Aside of being a stage on which the finest athletes in the world compete against one another, they are also a symbol of unity, sportsmanship and friendship between the different nations of our planet. This is why we decided to turn your attention towards a number of interesting facts about our beloved Olympic Games.
The International Olympic Committee (IOC) accords the hosting of the games to a city instead of a country. This is rather unorthodox, given the fact that other major international sporting competitions such as the FIFA World Cup, the FIBA Basketball World Cup, Rugby World Cup and more are hosted by entire countries.
James Brendan Bennet "Jamie" Connolly was the first ever Olympian to win a gold medal at the modern Olympic Games. He represented the United States of America at the triple jump event at the 1896 Athens Games. He also won a silver and bronze medals at the high jump and long jump events, respectively. Connolly took part at the next Olympic Games in Paris during which he earned the silver medal at his main discipline, the triple jump.
The first Olympics to be televised were the 1936 Berlin Games. They were held from the 1st of August to the 16th of August. It was the host nation Germany who accumulated the most gold medals (33), followed by the USA (24) and Hungary (10). The Berlin Games will be remembered for the emergence of Jesse Owens who won four gold medals in four different athletic events hence becoming one of the most successful Olympians in history. Before the invention of television, people had to follow the games via radio and before that they could only read about the results in the newspapers.
Greek gymnast Dimitrios Loundras holds the record for being the youngest Olympian to win a medal. He took part at the 1896 Athens Games and competed at the team parallel bars discipline in which he and his teammates finished third. At the time he got his bronze medal, Loundras was 10 years and 218 days old. He is also known for being the last surviving participant of the 1896 Olympic Games.
The blue, black, red, yellow and green Olympic rings symbolise every national flag in the world as they all include at least one of these colours. They also signify Earth's five major regions:
The Olympic flag depicts the intertwined rings in a central position on a white background.
The modern Olympic Games have been cancelled only on three occasions. The 1916 Games in Berlin, the 1940 Games in Tokyo and the 1944 Games in London were all annulled because of the events of World War I and World War II. All cities got the chance to host the games once the wars were over. As mentioned above the German capital hosted the games in 1936, while the British and Japanese capitals staged the games of 1948 and 1964, respectively.
Oscar Swahn was a Swedish shooter who during his career participated in three Olympic Games (1908 London, 1912 Stockholm and 1920 Antwerp) and won a total of six medals, including three gold medals. However his most astonishing achievement was his silver medal from the 1920 Antwerp Games when he won it at the age of 72, a record that is unbeaten to this day. Swahn competed in the single, double and team single-shot running deer one of the oddest Olympic sports.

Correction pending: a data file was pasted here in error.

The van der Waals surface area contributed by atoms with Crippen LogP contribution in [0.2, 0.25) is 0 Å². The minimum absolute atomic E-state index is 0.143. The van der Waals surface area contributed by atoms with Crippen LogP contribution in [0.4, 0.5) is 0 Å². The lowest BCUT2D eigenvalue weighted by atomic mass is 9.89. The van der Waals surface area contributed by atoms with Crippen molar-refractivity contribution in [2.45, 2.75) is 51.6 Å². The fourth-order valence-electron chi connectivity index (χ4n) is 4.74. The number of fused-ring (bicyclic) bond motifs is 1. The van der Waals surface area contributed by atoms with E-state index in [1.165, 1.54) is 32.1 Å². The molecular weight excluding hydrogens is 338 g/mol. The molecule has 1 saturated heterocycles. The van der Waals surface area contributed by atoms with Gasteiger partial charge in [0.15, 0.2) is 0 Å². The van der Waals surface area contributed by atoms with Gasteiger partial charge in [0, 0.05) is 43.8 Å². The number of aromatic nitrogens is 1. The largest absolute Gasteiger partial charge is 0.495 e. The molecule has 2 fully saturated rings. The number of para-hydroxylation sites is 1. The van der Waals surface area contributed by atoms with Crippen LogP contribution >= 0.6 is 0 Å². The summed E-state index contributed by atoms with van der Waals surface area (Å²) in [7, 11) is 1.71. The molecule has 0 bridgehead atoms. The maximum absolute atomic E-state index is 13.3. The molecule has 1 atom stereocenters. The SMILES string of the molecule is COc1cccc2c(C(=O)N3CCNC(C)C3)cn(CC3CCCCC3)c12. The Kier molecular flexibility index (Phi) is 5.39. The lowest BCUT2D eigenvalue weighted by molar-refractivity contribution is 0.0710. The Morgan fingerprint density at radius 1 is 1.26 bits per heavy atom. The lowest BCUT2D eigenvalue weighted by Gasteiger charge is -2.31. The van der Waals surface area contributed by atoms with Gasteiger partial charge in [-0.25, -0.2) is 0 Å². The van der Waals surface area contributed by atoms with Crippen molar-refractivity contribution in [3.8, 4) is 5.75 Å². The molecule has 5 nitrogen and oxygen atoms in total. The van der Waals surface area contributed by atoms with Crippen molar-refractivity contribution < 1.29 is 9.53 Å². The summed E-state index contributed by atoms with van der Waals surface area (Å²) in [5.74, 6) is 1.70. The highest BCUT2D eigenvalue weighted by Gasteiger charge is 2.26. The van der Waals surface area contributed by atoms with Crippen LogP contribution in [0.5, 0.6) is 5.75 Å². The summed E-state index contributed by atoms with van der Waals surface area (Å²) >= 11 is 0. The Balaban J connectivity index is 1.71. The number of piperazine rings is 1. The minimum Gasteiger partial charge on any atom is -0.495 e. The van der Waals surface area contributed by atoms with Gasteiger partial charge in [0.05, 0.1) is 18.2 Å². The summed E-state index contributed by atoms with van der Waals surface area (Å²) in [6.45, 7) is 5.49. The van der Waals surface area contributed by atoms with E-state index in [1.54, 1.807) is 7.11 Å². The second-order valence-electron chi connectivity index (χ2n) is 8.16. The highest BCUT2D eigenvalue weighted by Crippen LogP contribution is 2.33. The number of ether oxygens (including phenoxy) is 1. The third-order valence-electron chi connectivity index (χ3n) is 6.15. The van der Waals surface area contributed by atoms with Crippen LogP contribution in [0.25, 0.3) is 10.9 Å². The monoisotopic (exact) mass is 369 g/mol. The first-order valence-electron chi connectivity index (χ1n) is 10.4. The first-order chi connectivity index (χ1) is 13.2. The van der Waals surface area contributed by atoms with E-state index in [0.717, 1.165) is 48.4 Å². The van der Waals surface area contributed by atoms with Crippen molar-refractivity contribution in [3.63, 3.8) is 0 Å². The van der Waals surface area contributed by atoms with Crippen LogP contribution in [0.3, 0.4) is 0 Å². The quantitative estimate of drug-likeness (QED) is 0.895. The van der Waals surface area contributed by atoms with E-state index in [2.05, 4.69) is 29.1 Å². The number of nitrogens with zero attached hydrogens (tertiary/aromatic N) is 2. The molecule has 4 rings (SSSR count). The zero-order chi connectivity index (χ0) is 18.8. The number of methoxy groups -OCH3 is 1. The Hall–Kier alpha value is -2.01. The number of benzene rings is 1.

The greatest rivalry in the history of the Olympics was between the United States of America and the Soviet Union. As of date, the US has won more gold, silver and bronze medals than any other country in the world, including the former Soviet Union. The dominance of the Americans is mainly because to the fact that they have participated in all modern Olympic Games with the exception of the 1980 Moscow Games, when they boycotted them due political reasons. On the other hand the Soviets made their first appearance at the Olympics at the 1952 Helsinki Games. Since then they took part in a total of nine Olympics during which they ranked 1st on seven occasions and 2nd on two. One can only imagine what it would have been if the Soviet Union participated in the games before 1952 and hadn't collapsed after the 1988 Seoul Games.
London is the only city to have hosted three modern Olympic Games: 1908, 1948 and 2012. It was also the city that staged the first Paralympic Games in 1948. In terms of countries, the United States of America has hosted the summer games more times than any other stated in the world, four: 1904 St. Louis, 1932 and 1984 Los Angeles and 1996 Atlanta.
The Olympic Hymn was officially recognised by IOC in 1957, despite the fact that it has been used since the first modern Olympic Games of 1896 in Athens. It was composed by Greek composer Spyros Samaras while its lyrics were drafted by renowned Greek poet Kostis Palamas.
The 2004 Athens Games will be remembered with the fact that the shot put events were held in Olympia, the same site where the ancient Games were staged. It was for the first time that female athletes competed in Olympia. Panathinaiko Stadium, the facility that hosted the first modern Olympics was also used during the 2004 Games, for the archery disciplines.